COLUMBUS, Ohio — PJ and Lois Connor loved other people as much as they loved each other.
“My dad never met a stranger in his life,” said Patrick Connor, their son who is the chief of the Newark Fire Department.
“Their faith was really important to them,” added Mary Mazik, one of two daughters.
The Connors were married for 52 years. Their adult children said they traveled the world and got to do a lot of things in their lifetime, together.
“As I think of my mom, I think of my dad,” explained Chief Connor. “When I think of my dad, I think of my mom.”
Even when Lois was hospitalized with COVID-19, PJ wasn’t too far behind. They were both cared for at Riverside Methodist Hospital in Columbus. They were admitted to rooms across the hall from one another.
“I felt like they were going to come out,” said Ann Lanier, another daughter of the Connors. “I’m still in shock. They were not done living their life. They were very active.”
PJ Connor had just recently played golf with Lanier’s son. Her son is one of ten grandchildren. The Connors also had one great-grandchild and another on the way, due to arrive in April.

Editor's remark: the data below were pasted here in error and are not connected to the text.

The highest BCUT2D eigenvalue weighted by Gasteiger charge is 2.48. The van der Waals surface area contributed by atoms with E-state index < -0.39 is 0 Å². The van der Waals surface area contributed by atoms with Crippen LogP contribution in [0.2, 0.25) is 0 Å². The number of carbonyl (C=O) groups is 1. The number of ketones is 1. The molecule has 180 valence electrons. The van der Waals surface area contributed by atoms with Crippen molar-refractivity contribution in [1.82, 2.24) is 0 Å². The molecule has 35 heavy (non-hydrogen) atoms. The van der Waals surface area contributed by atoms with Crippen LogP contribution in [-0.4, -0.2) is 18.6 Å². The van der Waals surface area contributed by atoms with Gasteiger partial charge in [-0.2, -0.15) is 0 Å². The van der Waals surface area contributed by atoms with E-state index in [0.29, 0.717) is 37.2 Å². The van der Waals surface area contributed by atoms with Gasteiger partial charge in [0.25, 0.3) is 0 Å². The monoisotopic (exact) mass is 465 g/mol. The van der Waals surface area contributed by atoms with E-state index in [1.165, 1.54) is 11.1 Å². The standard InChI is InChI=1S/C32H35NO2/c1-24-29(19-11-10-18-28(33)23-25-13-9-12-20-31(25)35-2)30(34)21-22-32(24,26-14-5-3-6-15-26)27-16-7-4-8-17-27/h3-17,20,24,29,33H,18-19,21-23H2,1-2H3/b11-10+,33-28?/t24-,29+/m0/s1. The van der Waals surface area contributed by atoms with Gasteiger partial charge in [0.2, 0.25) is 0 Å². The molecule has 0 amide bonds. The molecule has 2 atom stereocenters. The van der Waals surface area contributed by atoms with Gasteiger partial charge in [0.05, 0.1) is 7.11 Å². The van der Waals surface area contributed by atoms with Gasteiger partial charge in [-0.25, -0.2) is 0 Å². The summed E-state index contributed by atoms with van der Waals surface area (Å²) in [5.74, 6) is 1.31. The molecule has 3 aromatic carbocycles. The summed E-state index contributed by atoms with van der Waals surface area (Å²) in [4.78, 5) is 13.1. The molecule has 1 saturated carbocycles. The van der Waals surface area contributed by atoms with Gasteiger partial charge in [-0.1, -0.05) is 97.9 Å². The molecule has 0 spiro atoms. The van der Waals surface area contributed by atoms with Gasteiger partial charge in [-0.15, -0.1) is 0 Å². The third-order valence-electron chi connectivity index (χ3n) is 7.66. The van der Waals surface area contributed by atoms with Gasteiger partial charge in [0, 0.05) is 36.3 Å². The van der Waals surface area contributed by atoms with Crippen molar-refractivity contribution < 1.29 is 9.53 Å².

When Lois’ condition worsened, PJ’s health declined, too.
“My dad was struggling with COVID and a broken heart,” said Mazik.
Mazik said the nurses made sure to exchange the love notes they wrote to one another from across the hall.
“The doctors and the nurses were phenomenal,” added Lanier. “They never ever made one of us feel like we were putting them out, taking too much time.”
When it became clear that Lois was not going to pull through, the Connors were reunited into the same room. That’s when and where their kids could be by their side for the first time.
Mazik remembered one of the final conversations she had with her father. She said, “let go. It’s OK we’re going to be fine. Go be with mom.”
Lois held on to PJ’s hand. And it turns out, she held on a little longer. PJ passed peacefully. And three hours later, Lois did, too. She was taken to another room after PJ passed.
Mazik said right before PJ died, as they held hands, Lois’ oxygen levels appeared to briefly improve.
“That touch,” Mazik said, “was life-giving for them. It was life-giving.”
And it was what was needed for the Connors, to let go.
Patrick Connor, Ann Lanier, and Mary Mazik say the grieving process is all the more difficult because they physically cannot be together due to the pandemic.
However, they are thankful that their parents instilled a strong sense of faith to carry them through. They are also “forever grateful” to the team of nurses at the hospital.
As Lanier said, “God has given us angels on Earth in the form of those nurses.”